Support for independence in Scotland increased not only because of Brexit, but also because of the pandemic. Both reasons appear to be connected to Boris Johnson. Healthcare is in the hands of the Scottish Government. According to Ipsos MORI poll from November 2020, Nicola Sturgeon won over Johnson in the matter of dealing with the COVID-19, and Scots are contented that their leader is responsible for the decision-making. In general, Boris Johnson seems to be rather unpopular in Scotland, even some Scottish Unionists consider him a liability and an existential threat.[7] On the other hand, his unpopularity brings benefits for the SNP and the pro-independence campaign at the same time.[8] According to Tom McTague, with the recent sensation over prime minister’s parties during the lockdown, he is becoming less approved in other parts of the UK and even among his own party, as well. The antagonism and apathy come rather from his personality, moral issues, and lack of seriousness than from his policy which means he could probably be easily replaced.[9]

Boris Johnson could be among the key factors for the adoption of the indyref2, as his controversial personality and offensive behavior help maintain the views of Scottish nationalists, and perhaps of yet undecided Scots, on the necessity of independence. Therefore, I believe that possible scenarios for the adoption of the indyref2 are likely to be closely connected to the current UK prime minister. Whether Johnson stays in office would probably be an important factor. The chances that he resigns appear to be high nowadays due to his scandals during the hard COVID-19 lockdown in the UK. Some of the PM’s aides have already resigned and according to the BBC, “17 Tory MPs have submitted letters of no confidence in the prime minister – 54 are needed to trigger a leadership contest.”[10] With Boris Johnson’s resignation, the Conservative Party could still have high chances to win the next UK general election in 2024. Simultaneously, with the disappearance of such controversial and scandalous political figures, Scottish people might create a warmer attitude towards the Union and the central government which could lead to a loss of support for independence in Scotland. Even if Johnson did not resign, with the Conservative Party in power, Nicola Sturgeon might have to take the subject of the indyref2 to the Supreme Court. Johnson’s retention as prime minister could pose a serious threat to Tories in the next general election, increasing chances for the Labour Party. For the SNP, this scenario does not look a hundred percent favorable since it could mean calming the situation regarding the desire for independence in Scotland. On the other hand, I would say that the center-left Labour Party tends to be more liberal, and it might not necessarily take as firmly disapproving attitude towards the indyref2 as the Conservatives. In general, Boris Johnson is likely to have a great impact on the future of the indyref2 and the Scottish path to becoming independent.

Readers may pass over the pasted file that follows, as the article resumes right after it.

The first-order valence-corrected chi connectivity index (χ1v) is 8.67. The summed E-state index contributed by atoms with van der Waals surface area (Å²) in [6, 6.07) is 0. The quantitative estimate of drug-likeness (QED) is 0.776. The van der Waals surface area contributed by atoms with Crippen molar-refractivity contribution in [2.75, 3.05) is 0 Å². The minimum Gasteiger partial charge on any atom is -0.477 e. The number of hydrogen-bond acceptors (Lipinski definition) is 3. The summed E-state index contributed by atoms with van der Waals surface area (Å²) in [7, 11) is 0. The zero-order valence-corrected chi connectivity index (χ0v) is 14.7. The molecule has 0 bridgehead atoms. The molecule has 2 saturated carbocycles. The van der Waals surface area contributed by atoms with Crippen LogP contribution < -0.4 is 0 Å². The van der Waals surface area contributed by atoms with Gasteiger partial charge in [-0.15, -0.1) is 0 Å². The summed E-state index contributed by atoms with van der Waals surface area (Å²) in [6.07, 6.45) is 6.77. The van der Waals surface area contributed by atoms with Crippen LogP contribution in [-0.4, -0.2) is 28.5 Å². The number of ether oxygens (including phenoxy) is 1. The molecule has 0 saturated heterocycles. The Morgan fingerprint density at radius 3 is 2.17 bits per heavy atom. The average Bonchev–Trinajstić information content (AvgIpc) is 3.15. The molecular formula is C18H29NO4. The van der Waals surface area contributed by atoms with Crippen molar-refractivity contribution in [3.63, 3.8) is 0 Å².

[1] Gerry Hassan, The Modern SNP: From Protest to Power. (Edinburgh: Edinburgh University Press, 2009), eBook Collection (EBSCOhost), 79–80.

[2] Eberhard Bort, “On The Threshold of Independence? Scotland One Year After The SNP Election Victory,” Romanian Journal of European Affairs 8, č. 2 (2008), 41–52.

[3] Martin Kettle, “Sturgeon Is Being Forced To Play The Long Game On A Second Referendum,” The Guardian, 2 December, 2021,

[4] Nick Eardley, “Indyref2: Why Has The Campaign For Another Vote Gone Quiet?” BBC, 4 August, 2021,

[5] Francesca Gillett, “Indyref2: Scottish Independence Referendum Unlikely Before 2024 – Gove,” BBC, 23 June, 2021,

[6] Tom McTague, “The Tears of a Clown,” The Atlantic, 24 January, 2022.

[7] Nick Eardley, “Indyref2: Is Boris Johnson An Asset Or A Liability For Unionism?” BBC, 28 January, 2021,

[8] Alasdair Soussi, “Scottish Nationalists See Chances And Pitfalls In Johnson’s Woes,” Aljazeera, 25 January, 2022,  

[9] McTague, “The Tears of a Clown.”

[10] “Boris Johnson rocked by wave of No 10 resignations.” BBC, 5 February, 2022,